Friday, Jul 04, 2003
Front Page |
Southern States |
Other States |
Advts: Classifieds | Employment | Obituary |
By Ted Corbett
It began with a ceremony to rename the famous old Warwick Road End the `Brian Statham End', although the greatest of all Lancashire bowlers always performed from the Stretford End.
Don't ask why; you could not make it up. The council has nominated the cul-de-sac behind the ground Brian Statham Way and Lancashire feels it has no choice but to follow suit.
I am sure Statham, a bluntly-spoken man, would have been offended.
After England won the toss and decided to bat under cloud that made the pitch a seam bowlers' delight Makaya Ntini was the first paceman to use a new ball from the renamed end and began with a wide long hop that Vikram Solanki square cut for four. Had Statham still been alive - he died of cancer three years ago - that waste of a good ball would have offended him too.
At the other end Shaun Pollock looked the Statham part with a devastating spell of seven overs that cost only five runs - three singles and two no balls - for the wicket of Michael Vaughan.
Ntini had already removed Solanki caught, if that is the right word, off his pad. Both dismissals were due in part to the expert, quiet work of Mark Boucher, a wicket-keeper who deserves to be noticed but who, just like Statham, gets on with his work without a flourish.
Marcus Trescothick needed 18 deliveries to get off the mark as the ball jagged back and forth so much that five over brought only seven runs.
That England got out of trouble was entirely due to Trescothick's ability to leave the ball alone - and bring out the occasional big shot - and Anthony McGrath's talent for playing late.
McGrath, spotted by the former England chairman of selectors Ray Illingworth in his teens, has taken 10 years to come to the fore but now he is an estimable batsman who has blended experience with skill to produce a series of scores that have made England a more reliable side and the stroke players like Trescothick and Solanki to let fly.
As the floodlights came on to relieve the gloom, McGrath and Trescothick took the score slowly to 48 off 15 overs, to 100 in the 26th and to 131 in the 31st when he was caught attempting to sweep.
He had just been dropped by the captain Graeme Smith at mid off for 60 off 92 deliveries.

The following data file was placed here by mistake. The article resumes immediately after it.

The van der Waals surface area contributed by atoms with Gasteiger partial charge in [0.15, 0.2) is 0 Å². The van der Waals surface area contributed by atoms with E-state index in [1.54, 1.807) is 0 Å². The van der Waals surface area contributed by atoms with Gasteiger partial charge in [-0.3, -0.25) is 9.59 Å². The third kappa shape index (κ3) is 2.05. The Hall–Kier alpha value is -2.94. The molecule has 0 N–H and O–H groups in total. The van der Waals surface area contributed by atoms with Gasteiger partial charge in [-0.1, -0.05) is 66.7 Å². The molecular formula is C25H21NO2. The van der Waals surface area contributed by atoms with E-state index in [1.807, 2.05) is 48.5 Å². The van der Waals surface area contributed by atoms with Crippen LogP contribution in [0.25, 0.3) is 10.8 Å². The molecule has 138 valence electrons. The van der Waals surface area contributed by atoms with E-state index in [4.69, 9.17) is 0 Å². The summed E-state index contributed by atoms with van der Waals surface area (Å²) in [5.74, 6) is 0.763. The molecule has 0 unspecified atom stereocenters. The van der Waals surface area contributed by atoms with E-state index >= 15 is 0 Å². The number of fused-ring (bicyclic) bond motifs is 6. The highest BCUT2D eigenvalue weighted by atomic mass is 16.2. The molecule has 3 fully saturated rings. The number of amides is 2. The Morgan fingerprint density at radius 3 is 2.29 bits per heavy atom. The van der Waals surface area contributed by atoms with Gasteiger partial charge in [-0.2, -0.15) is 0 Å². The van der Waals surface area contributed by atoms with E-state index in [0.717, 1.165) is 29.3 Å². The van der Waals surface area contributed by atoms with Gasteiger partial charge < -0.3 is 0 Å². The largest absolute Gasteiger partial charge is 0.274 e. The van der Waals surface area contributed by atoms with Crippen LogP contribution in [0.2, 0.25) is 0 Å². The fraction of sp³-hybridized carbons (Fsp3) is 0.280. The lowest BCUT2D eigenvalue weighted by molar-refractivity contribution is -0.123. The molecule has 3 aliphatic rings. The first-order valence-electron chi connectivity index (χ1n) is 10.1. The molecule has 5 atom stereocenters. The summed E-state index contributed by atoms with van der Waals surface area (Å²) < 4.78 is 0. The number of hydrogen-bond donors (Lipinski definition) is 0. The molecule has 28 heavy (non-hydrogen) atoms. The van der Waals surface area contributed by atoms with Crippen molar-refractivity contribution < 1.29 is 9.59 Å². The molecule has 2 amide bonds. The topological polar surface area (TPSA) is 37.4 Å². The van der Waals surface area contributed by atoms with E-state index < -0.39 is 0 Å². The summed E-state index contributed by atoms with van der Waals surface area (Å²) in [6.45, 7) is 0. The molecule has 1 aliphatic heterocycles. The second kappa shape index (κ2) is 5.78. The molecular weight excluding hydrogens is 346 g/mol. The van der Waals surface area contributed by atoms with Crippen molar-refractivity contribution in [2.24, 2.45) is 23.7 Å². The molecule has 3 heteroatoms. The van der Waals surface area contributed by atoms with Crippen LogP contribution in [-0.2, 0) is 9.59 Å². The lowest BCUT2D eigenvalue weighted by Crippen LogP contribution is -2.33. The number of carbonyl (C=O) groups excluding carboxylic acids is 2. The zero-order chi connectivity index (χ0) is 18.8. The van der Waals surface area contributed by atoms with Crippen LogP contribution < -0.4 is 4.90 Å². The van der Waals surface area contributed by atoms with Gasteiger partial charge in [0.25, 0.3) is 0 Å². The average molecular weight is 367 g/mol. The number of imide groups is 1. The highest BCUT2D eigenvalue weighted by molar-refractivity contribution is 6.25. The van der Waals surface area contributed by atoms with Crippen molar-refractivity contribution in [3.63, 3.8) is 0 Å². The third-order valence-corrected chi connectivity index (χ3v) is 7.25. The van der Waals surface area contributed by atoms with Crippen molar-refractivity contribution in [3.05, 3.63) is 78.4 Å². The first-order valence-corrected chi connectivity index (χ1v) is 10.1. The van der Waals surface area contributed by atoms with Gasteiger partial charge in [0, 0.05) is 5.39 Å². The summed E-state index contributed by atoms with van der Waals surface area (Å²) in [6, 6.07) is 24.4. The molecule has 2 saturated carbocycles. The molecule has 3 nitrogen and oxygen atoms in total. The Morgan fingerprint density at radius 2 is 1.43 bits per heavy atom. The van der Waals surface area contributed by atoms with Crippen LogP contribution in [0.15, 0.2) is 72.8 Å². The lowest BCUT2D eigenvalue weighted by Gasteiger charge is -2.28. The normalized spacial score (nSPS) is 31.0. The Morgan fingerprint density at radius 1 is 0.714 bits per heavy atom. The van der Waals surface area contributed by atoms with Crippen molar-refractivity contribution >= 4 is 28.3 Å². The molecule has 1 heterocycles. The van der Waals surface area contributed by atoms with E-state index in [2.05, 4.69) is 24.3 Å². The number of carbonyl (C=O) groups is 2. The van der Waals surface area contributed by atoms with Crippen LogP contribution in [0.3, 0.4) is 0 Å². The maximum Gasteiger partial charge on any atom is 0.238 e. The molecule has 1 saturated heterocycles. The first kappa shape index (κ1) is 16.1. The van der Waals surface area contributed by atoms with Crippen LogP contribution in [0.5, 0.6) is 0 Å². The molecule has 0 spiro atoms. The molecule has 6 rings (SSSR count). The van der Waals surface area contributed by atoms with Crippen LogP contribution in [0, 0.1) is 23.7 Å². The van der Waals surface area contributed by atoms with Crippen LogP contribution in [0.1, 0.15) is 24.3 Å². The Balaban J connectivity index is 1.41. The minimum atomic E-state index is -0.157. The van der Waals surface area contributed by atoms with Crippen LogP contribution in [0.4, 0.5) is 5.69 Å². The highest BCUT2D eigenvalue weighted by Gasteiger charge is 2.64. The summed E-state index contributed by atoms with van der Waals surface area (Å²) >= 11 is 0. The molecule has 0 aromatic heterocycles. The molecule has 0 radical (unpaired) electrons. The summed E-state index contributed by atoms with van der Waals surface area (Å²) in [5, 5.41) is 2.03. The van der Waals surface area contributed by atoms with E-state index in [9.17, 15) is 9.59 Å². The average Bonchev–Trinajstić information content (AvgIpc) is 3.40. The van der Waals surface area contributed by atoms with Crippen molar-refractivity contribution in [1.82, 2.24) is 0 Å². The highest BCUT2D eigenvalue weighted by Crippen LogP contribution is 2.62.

Two other bad misses in the win over Zimbabwe at Canterbury earlier this week show just how the pressure is getting to this young leader.
Before Flintoff had the chance to wreck the South African attack McGrath went to 50 off 93 balls and was then stumped stretching forward to Nicky Boje's clever left arm spin at 140 for four.
Although his home crowd was roaring him on, Flintoff never got into his stride, produced an identical shot to the one that Smith dropped off Trescothick and this time the South African captain clung on. No one doubts Smith's determination.
By now - with eight overs to go - it was clear that England would be lucky to reach 200 and when, five balls after Flintoff's miserable dismissal, James Troughton feebly knocked a catch to gully it was 162 for six. Poor Troughton.
He must now wish he could disappear - like his grandfather the actor playing Dr. Who - into another time zone.
Richard Johnson, whose unshaven face epitomises his determination to make the most of his England career which is beginning at 28, showed the way with a straight muscular six but Ntini bowled him with a slower ball at 176 in the 45th over.
Finally, an enterprising innings of 30 off 27 balls by wicket-keeper Chris Read enabled England to reach 223 for seven.
S. Africa 103 for three
South Africa was 103 for three in reply to England's total of 223 for seven. J. Rudolph (5) and J. Kallis (32) were at the crease.
The Hindu Group: Home | About Us | Copyright | Archives | Contacts | Subscription
Group Sites: The Hindu | Business Line | The Sportstar | Frontline | The Hindu eBooks | Home |
Copyright © 2003, The
Hindu. Republication or redissemination of the contents of
this screen are expressly prohibited without the written consent of